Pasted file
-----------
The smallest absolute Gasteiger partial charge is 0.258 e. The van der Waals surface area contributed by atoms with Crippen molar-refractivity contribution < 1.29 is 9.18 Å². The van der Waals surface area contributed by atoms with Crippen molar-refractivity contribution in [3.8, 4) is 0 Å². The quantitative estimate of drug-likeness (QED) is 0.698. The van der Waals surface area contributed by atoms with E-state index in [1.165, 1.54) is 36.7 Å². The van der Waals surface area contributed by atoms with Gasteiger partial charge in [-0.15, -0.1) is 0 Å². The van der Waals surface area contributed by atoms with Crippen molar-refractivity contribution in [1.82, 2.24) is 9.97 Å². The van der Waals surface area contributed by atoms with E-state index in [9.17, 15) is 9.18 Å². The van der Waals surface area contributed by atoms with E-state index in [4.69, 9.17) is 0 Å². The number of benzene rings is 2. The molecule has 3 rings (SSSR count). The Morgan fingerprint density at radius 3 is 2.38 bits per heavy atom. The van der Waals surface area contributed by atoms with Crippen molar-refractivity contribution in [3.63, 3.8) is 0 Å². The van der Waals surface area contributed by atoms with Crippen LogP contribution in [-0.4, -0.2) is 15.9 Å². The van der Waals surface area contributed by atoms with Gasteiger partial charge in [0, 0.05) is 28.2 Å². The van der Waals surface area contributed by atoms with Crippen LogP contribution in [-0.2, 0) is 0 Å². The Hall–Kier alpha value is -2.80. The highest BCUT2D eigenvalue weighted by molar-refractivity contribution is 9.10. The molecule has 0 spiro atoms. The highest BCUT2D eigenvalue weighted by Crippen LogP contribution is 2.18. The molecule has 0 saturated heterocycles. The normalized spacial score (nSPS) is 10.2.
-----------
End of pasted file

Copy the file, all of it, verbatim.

The smallest absolute Gasteiger partial charge is 0.258 e. The van der Waals surface area contributed by atoms with Crippen molar-refractivity contribution < 1.29 is 9.18 Å². The van der Waals surface area contributed by atoms with Crippen molar-refractivity contribution in [3.8, 4) is 0 Å². The quantitative estimate of drug-likeness (QED) is 0.698. The van der Waals surface area contributed by atoms with E-state index in [1.165, 1.54) is 36.7 Å². The van der Waals surface area contributed by atoms with Gasteiger partial charge in [-0.15, -0.1) is 0 Å². The van der Waals surface area contributed by atoms with Crippen molar-refractivity contribution in [1.82, 2.24) is 9.97 Å². The van der Waals surface area contributed by atoms with E-state index in [9.17, 15) is 9.18 Å². The van der Waals surface area contributed by atoms with E-state index in [4.69, 9.17) is 0 Å². The number of benzene rings is 2. The molecule has 3 rings (SSSR count). The Morgan fingerprint density at radius 3 is 2.38 bits per heavy atom. The van der Waals surface area contributed by atoms with Crippen molar-refractivity contribution in [3.63, 3.8) is 0 Å². The van der Waals surface area contributed by atoms with Crippen LogP contribution in [-0.4, -0.2) is 15.9 Å². The van der Waals surface area contributed by atoms with Gasteiger partial charge in [0, 0.05) is 28.2 Å². The van der Waals surface area contributed by atoms with Crippen LogP contribution in [-0.2, 0) is 0 Å². The Hall–Kier alpha value is -2.80. The highest BCUT2D eigenvalue weighted by molar-refractivity contribution is 9.10. The molecule has 0 spiro atoms. The highest BCUT2D eigenvalue weighted by Crippen LogP contribution is 2.18. The molecule has 0 saturated heterocycles. The normalized spacial score (nSPS) is 10.2.